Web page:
The new “Power Rangers” film arrives some 24 years after the pilot for the original “Mighty Morphin’ Power Rangers” aired in 1993. While the old show was something of a thinly veiled, 20-minute marketing scheme to sell toys, this film iteration seems dedicated to character development and exploring the team’s experience as teenagers; their superhero status is something of an afterthought.
The new “Power Rangers” film is a character study first and an impeccably good one at that. In a world where every film revolving around teens seems to be poorly acted or an unintentional farce, it is refreshing to have a director (Dean Israelite of “Project Almanac” fame) give so much credence to the lives of the heroes themselves. The rangers benefit from a strong display of diversity. In particular, this “Power Rangers” film features an open member of the LGBTQ+ community, as well as a ranger who is on the autism spectrum. The two actors who utilize these elements in their portrayal, Becky G and RJ Cyler, respectively, scratch the surface of their characters’ identities, though fall short of completely immersing themselves. It seemed as if the film was testing how such elements would play to audiences and were cautious to completely commit. Due to the financial success of the film thus far and the warm audience reception to the film, it is plausible a sequel would delve deeper into such issues.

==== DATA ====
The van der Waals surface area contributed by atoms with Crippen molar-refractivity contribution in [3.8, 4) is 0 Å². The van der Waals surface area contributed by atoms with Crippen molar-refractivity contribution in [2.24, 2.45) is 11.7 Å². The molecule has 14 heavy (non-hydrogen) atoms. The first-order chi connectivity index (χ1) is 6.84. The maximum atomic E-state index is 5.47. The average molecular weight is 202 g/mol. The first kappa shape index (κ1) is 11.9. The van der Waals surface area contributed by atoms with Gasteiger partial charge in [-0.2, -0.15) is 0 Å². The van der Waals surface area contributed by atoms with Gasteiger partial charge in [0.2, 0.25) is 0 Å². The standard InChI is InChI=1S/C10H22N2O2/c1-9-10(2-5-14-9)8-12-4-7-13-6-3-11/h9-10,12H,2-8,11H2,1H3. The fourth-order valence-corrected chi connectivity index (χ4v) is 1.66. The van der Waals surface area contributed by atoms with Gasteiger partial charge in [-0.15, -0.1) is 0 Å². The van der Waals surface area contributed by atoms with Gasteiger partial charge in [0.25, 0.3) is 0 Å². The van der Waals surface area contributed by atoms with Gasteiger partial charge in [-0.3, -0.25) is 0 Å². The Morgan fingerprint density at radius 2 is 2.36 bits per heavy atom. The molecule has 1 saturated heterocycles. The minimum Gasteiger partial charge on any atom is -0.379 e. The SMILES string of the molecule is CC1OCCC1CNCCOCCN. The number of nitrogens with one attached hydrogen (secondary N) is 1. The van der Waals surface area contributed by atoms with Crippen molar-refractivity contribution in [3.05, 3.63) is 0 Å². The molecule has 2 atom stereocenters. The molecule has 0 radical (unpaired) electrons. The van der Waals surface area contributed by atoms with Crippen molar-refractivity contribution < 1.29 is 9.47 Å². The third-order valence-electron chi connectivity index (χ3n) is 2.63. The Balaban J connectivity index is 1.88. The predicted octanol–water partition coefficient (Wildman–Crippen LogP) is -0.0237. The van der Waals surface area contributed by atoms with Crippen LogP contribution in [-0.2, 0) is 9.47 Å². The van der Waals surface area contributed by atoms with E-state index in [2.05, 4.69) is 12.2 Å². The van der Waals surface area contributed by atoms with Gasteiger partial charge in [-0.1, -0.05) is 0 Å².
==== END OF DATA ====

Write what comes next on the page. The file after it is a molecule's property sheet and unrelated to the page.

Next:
The rest of the rangers, played by Dacre Montgomery (Jason), Naomi Scott (Kimberly) and Ludi Lin (Zack) are considerably less interesting, perhaps because they are so conventional. Their backstories are ones we have seen before: the football “golden boy” who lost everything, the self-absorbed cheerleader with a revenge plot and the edgy, carefree dropout who is good at heart though suffers from life traumas (in this case a sick mother). In this way the film borrows heavily from the 1980s classic-turned-millennial-appropriation “The Breakfast Club,” complete with a detention-bonding scene. While the film takes narrative avenues the audience has prior experience with, the strong work of the cast and script make the film feel unique.
Very little of the “Power Rangers” film deals with battling evil, in this case Rita Repulsa (played oddly by Elizabeth Banks) and her “army” of CGI stone figures. In fact, the team doesn’t morph into their superhero counterparts until the last act of the film, which makes the intention of the film somewhat ambiguous. Unlike the show, the film iteration cares deeply about the characters, and would rather devote its time to their personal lives than their lives as superheroes. There is no flaw in this narrative structure, as long as the human characters continue to be interesting.
Provided the film makes back its budget and then some, the sequel will most likely feel more like a “Power Rangers” property, and less like an “I Am Number Four” meets “The Breakfast Club” homage.